Universal Directory Alternative

By Megan Anderson Posted December 19, 2019

Cloud directory services are a relatively new innovation. Organizations wove on-prem Active Directory® (AD) into the fibers of their core identities for decades, but as cloud computing proves to be more resourceful and effective, cloud-based directory services have been gaining momentum.

One option people might consider is Universal Directory (UD), which leverages information from an existing directory such as AD and extends identity attributes to various applications, but is there an alternative worth considering? First you need to establish exactly what you’re looking for.

Directory Expectations

The standards of what a directory service should be were primarily set by Active Directory, as it was virtually the sole enterprise-level directory service for nearly two decades. As the concept of the directory service has moved to the cloud, expectations for a quality directory have only expanded. Today, modern IT organizations expect their core directory service to be: 

Cloud-based

The age of on-prem servers is coming to a close. A modern directory is delivered from the cloud and often managed by a third party that does the heavy lifting of ensuring that the service is available, secure, and constantly innovating. 

Capable of Integrating User Attributes and Information

Similar to Active Directory and LDAP’s capabilities, a cloud directory should aggregate information about a user and their role within an organization. Often this information can be used in a variety of contexts, including what access a person requires, what permissions they have, and many others.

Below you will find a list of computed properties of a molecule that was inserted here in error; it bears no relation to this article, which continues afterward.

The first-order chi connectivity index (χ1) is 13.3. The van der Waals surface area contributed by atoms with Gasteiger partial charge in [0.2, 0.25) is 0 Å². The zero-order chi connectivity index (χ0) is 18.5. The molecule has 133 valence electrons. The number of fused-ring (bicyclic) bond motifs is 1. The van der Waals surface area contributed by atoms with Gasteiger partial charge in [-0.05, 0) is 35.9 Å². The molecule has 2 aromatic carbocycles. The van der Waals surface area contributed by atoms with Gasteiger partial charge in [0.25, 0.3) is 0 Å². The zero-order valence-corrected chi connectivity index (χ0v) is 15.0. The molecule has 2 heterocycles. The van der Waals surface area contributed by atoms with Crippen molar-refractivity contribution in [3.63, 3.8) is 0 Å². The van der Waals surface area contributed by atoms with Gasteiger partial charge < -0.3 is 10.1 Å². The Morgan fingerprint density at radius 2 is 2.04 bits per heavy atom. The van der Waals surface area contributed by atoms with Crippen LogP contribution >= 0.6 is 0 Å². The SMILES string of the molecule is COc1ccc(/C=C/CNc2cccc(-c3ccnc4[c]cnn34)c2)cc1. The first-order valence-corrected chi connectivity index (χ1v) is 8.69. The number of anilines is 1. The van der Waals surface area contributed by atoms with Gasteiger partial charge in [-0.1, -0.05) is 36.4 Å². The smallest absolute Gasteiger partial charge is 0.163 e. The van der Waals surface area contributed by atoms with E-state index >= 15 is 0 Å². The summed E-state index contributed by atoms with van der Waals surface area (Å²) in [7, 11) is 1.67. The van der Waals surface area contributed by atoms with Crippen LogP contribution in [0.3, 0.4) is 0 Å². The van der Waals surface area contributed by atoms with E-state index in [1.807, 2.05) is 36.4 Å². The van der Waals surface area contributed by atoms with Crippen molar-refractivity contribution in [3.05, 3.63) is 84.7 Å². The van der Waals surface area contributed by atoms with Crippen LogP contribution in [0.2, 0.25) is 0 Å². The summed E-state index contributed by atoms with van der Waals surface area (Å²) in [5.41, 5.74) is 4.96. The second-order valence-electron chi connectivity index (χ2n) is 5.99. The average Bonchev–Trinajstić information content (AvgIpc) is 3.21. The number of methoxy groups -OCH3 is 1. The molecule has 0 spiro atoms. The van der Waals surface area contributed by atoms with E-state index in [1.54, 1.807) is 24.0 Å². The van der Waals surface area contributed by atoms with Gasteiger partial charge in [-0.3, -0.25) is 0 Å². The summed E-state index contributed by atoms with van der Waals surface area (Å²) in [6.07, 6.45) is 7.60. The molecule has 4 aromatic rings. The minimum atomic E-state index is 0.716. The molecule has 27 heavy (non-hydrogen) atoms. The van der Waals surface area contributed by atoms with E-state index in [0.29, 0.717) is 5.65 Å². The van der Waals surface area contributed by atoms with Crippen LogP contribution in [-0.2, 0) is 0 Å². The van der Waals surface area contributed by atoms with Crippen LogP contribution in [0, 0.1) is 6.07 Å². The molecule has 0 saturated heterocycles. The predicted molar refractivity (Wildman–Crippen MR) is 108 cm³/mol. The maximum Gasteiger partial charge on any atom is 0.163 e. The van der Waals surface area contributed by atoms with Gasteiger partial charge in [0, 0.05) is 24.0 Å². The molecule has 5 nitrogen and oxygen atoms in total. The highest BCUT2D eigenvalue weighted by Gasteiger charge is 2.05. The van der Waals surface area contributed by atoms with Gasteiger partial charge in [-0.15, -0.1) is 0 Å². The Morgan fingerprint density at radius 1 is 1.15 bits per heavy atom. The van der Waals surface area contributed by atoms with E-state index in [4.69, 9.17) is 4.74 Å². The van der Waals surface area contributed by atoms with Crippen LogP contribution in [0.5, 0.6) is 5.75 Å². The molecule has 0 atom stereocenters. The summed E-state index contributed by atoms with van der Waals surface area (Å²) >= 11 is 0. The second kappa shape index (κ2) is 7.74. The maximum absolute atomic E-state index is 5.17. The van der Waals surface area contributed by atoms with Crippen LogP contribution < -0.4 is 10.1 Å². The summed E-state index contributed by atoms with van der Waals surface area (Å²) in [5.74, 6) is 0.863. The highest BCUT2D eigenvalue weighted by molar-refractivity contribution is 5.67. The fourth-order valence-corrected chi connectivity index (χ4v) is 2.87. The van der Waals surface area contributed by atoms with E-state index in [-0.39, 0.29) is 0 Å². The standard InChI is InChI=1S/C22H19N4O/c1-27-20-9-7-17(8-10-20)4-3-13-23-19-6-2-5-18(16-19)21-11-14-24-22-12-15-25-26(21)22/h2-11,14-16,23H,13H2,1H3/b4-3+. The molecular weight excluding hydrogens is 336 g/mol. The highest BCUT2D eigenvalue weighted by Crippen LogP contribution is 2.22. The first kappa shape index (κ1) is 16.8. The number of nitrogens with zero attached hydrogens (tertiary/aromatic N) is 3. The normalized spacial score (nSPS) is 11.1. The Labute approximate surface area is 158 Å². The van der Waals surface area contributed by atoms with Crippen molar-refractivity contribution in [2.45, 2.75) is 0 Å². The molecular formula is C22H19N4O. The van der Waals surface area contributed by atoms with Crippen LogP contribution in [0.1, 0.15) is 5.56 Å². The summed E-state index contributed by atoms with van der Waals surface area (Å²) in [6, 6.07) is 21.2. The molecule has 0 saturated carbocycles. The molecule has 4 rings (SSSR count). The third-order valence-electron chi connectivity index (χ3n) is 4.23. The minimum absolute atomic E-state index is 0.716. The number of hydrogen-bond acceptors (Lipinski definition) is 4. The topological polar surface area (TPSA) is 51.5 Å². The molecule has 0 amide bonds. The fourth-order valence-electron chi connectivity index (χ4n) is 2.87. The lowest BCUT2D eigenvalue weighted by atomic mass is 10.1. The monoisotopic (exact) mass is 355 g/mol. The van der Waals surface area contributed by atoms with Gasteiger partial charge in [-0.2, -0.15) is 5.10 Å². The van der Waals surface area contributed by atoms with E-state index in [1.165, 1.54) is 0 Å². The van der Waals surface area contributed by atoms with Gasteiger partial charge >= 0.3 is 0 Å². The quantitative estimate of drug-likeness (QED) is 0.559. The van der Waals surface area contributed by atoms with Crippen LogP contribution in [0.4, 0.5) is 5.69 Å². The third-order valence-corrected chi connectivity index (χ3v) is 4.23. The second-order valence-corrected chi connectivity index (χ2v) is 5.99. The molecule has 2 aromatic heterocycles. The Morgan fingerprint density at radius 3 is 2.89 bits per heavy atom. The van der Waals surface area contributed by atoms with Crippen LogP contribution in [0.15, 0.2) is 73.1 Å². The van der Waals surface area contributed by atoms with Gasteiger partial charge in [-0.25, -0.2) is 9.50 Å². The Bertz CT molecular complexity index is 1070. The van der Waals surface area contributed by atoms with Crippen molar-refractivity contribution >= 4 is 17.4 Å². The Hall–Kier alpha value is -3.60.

Ability to grant AuthN/ AuthZ to All IT Resources

The core capability of any modern directory service is the ability to authenticate and authorize access. Most SSO options have done this just for web applications using SAML, but modern IT organizations need to delegate access to a wide range of other IT resources, including:

  • MacOS®, Windows®, and Linux® systems
  • AWS® and GCP cloud servers among others
  • On-prem and web-based applications
  • WiFi and VPN networks
  • Physical and virtual file servers 

Cross-platform System Management

AD’s strategic play for Windows system management through GPOs was transformative for IT admins. Now, with a heterogeneous environment, IT admins want similar capabilities for macOS and Linux systems as well. The best cloud directory will provide deep system management capabilities to ensure that the systems accessing applications, data, networks, and servers are secure and easily managed, no matter if they’re Windows, Mac or Linux.

Highly Secure

Similarly, storing user data and credentials must be handled through intense security practices, including encryption, one-way hashing and salting of credentials, mutual TLS connections, secure vault storage of recovery keys, among many others. This goes in line with the directory being hosted on the cloud, as the cloud can offer superior security to on-prem solutions.

Match Directory Expectations to Needs

While an omnipotent directory would be ideal in any case, the needs of your organization determine what features need to be met and which are more “nice to have.”

For example, Universal Directory and most of its alternatives may supply a handful of features in the base product, but additional features such as multi-factor authentication (MFA), single sign-on (SSO), and user identity and access management must be purchased separately. Such features are considered to be standards in today’s IT scene, so when looking for an alternative to UD, the best solution would have them included at either a discounted or no additional cost.

Learn More

While each organization’s needs are unique, the requirements above are generally a great place to start when considering a cloud directory services solution. If you’d like to learn more about which cloud directory service is right for your organization, drop us a note or visit our blog for more information.

Megan Anderson

Megan is a content writer at JumpCloud with a B.A. in English from MSU Denver. Colorado-born and raised, she enjoys hiking, skiing, and all manner of dogs.

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